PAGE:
Posted: Sat Jun 15, 2013 4:05 pm
by Geeky Gecko
I have left the outer layer to be painted in some cases previously, Ian, to get a smooth high gloss finish, but in this case especially I was trying to reduce the amount of different types of material required with a view to keeping costs low, and I wasn't after that sort of surface finish.

This shows the bearing boxes in various stages of construction:

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The method of construction should be fairly obvious I hope.
The next stage:

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I usually paint pieces with a dilute (50:50) coat of pva before painting. It helps to protect the ends and corners from damage while handling.
The construction of the leaf springs:

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Ignore the pencil markings. The leaves are 32mm, 24mm, and 16mm long in this case. The leaves are straight because of space constraints. The spring locating brackets on the right need the fold line to be indented on the rear before folding. I used a screw driver pressed down hard with the piece on a hard surface. These assemblies will be painted separately before joining, but first the spring mountings need to be constructed.

Posted: Sat Jun 15, 2013 5:23 pm
by Tomo
Instructional as always!

Posted: Tue Jun 18, 2013 8:48 pm
by Geeky Gecko
Some detailing on the bearing boxes:

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The tool at the top is the probe I use for scribing and embossing the bolt/rivet heads. At the bottom is a length of brass tube (2,5 mm) with one end sharpened with a round file used for cutting holes or discs of card. The pin is used to apply pressure on the tube with a thumb.

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One of the springs:

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The cylinders on the springs are made from rolled paper. A strip of printer paper 5 mm wide is used:

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The screwdriver is 1 mm diameter. In this case I want to remove the cylinder of paper from the screwdriver used as a former (obviously), so start by rolling the paper 1 turn round the screwdriver then apply pva before rolling further turns repeating until the required diameter is achieved (2 mm).

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Instead of cutting the strip of paper at the required length, place the back of the knife blade on the paper and tear the paper. This results in a less obvious ending on the surface. Fill the ends of the cylinder with pva.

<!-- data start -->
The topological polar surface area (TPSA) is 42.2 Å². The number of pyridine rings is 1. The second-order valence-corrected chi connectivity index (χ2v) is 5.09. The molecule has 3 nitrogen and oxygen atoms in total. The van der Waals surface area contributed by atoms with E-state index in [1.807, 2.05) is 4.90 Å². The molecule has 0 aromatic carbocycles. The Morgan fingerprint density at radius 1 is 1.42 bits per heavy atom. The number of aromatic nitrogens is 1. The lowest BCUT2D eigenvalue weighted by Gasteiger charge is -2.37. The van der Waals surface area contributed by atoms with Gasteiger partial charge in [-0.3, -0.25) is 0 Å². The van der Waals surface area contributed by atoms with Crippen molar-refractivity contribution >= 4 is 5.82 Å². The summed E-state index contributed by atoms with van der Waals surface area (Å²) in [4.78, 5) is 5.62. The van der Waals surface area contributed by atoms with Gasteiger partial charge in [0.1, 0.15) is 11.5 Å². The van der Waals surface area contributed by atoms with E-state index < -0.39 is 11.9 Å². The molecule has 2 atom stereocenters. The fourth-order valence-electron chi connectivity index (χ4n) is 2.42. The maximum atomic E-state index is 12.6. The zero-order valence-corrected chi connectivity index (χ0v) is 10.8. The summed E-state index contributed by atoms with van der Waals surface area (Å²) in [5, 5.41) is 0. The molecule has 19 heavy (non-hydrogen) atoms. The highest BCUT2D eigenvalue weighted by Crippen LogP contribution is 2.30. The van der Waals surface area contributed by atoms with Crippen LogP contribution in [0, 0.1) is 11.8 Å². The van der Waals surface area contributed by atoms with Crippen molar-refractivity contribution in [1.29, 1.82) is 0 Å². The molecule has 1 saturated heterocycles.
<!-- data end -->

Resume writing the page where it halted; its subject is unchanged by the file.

Posted: Tue Jul 16, 2013 6:36 pm
by Geeky Gecko
Here is the progress so far. The suspension and bearings have been painted and fixed to the chassis and the body exterior has been painted:
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The construction of the roof was achieved by cutting two pieces of card. The larger piece is the outer layer and is cut the full size of the roof making sure it will overhang any timber framework to be fitted. The smaller piece is cut to fit inside the body after it is curved. Coat both sides of both pieces with dilute (50:50) pva and leave to dry fully. Each piece should then be curved by placing them on a soft surface (eg a folded blanket on a table) and then roll a pencil repeatedly across the inner surface with firm hand pressure. This will cause the card to curve. It may be necessary to use thicker soft surface to achieve the required curve:

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When both pieces are curved to the required shape:
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glue together using neat pva:
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Posted: Tue Jul 16, 2013 6:49 pm
by Geeky Gecko
I realised I have neglected to post this:
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This shows the front end of the vehicle with strips of very thin card embossed with rivet heads to hint at the prototypes method of construction.

Posted: Tue Jul 16, 2013 9:48 pm
by Tomo
Bravo! To see this work is very encouraging to me and my choice of building materials.

Posted: Wed Jul 17, 2013 10:27 am
by demaine22
Such beautiful work! Card appears to be a very fun medium to work in!